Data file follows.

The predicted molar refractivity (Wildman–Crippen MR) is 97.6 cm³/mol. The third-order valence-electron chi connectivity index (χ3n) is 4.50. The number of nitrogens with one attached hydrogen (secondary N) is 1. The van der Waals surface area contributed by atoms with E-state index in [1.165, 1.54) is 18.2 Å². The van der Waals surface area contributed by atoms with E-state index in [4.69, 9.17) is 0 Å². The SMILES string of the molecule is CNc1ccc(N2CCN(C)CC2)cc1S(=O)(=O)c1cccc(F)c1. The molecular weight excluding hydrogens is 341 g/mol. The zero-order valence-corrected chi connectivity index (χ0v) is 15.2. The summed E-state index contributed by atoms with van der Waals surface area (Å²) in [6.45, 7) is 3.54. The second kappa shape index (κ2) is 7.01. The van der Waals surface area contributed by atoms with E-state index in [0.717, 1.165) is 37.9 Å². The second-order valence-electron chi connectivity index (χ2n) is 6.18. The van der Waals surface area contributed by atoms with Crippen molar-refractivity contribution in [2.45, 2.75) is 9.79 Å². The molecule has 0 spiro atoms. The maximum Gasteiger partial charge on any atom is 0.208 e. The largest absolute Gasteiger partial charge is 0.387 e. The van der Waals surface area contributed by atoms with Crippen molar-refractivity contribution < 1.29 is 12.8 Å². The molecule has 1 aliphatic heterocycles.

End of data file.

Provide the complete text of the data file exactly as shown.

The predicted molar refractivity (Wildman–Crippen MR) is 97.6 cm³/mol. The third-order valence-electron chi connectivity index (χ3n) is 4.50. The number of nitrogens with one attached hydrogen (secondary N) is 1. The van der Waals surface area contributed by atoms with E-state index in [1.165, 1.54) is 18.2 Å². The van der Waals surface area contributed by atoms with E-state index in [4.69, 9.17) is 0 Å². The SMILES string of the molecule is CNc1ccc(N2CCN(C)CC2)cc1S(=O)(=O)c1cccc(F)c1. The molecular weight excluding hydrogens is 341 g/mol. The zero-order valence-corrected chi connectivity index (χ0v) is 15.2. The summed E-state index contributed by atoms with van der Waals surface area (Å²) in [6.45, 7) is 3.54. The second kappa shape index (κ2) is 7.01. The van der Waals surface area contributed by atoms with E-state index in [0.717, 1.165) is 37.9 Å². The second-order valence-electron chi connectivity index (χ2n) is 6.18. The van der Waals surface area contributed by atoms with Crippen molar-refractivity contribution in [2.45, 2.75) is 9.79 Å². The molecule has 0 spiro atoms. The maximum Gasteiger partial charge on any atom is 0.208 e. The largest absolute Gasteiger partial charge is 0.387 e. The van der Waals surface area contributed by atoms with Crippen molar-refractivity contribution < 1.29 is 12.8 Å². The molecule has 1 aliphatic heterocycles.